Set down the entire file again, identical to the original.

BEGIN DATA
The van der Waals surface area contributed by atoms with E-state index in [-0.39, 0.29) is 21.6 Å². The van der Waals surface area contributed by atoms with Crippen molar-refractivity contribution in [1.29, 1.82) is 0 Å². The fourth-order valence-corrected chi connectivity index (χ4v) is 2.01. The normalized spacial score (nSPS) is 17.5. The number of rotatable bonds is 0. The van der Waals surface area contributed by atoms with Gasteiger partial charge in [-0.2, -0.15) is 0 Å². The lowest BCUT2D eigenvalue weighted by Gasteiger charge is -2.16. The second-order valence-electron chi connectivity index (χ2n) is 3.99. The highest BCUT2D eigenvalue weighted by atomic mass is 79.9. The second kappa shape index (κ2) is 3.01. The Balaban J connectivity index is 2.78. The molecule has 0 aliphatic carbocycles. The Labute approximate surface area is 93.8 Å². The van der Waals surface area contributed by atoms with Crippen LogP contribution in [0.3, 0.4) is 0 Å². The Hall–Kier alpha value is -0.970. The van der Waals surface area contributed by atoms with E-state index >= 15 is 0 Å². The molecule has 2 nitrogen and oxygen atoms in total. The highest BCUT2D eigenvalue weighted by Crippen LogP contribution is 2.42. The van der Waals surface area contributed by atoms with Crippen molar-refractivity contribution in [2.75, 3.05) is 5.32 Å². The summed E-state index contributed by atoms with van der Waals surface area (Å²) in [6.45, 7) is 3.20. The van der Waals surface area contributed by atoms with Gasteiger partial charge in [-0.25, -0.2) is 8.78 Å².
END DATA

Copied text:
The van der Waals surface area contributed by atoms with E-state index in [-0.39, 0.29) is 21.6 Å². The van der Waals surface area contributed by atoms with Crippen molar-refractivity contribution in [1.29, 1.82) is 0 Å². The fourth-order valence-corrected chi connectivity index (χ4v) is 2.01. The normalized spacial score (nSPS) is 17.5. The number of rotatable bonds is 0. The van der Waals surface area contributed by atoms with Gasteiger partial charge in [-0.2, -0.15) is 0 Å². The lowest BCUT2D eigenvalue weighted by Gasteiger charge is -2.16. The second-order valence-electron chi connectivity index (χ2n) is 3.99. The highest BCUT2D eigenvalue weighted by atomic mass is 79.9. The second kappa shape index (κ2) is 3.01. The Balaban J connectivity index is 2.78. The molecule has 0 aliphatic carbocycles. The Labute approximate surface area is 93.8 Å². The van der Waals surface area contributed by atoms with Crippen LogP contribution in [0.3, 0.4) is 0 Å². The Hall–Kier alpha value is -0.970. The van der Waals surface area contributed by atoms with E-state index >= 15 is 0 Å². The molecule has 2 nitrogen and oxygen atoms in total. The highest BCUT2D eigenvalue weighted by Crippen LogP contribution is 2.42. The van der Waals surface area contributed by atoms with Crippen molar-refractivity contribution in [2.75, 3.05) is 5.32 Å². The summed E-state index contributed by atoms with van der Waals surface area (Å²) in [6.45, 7) is 3.20. The van der Waals surface area contributed by atoms with Gasteiger partial charge in [-0.25, -0.2) is 8.78 Å².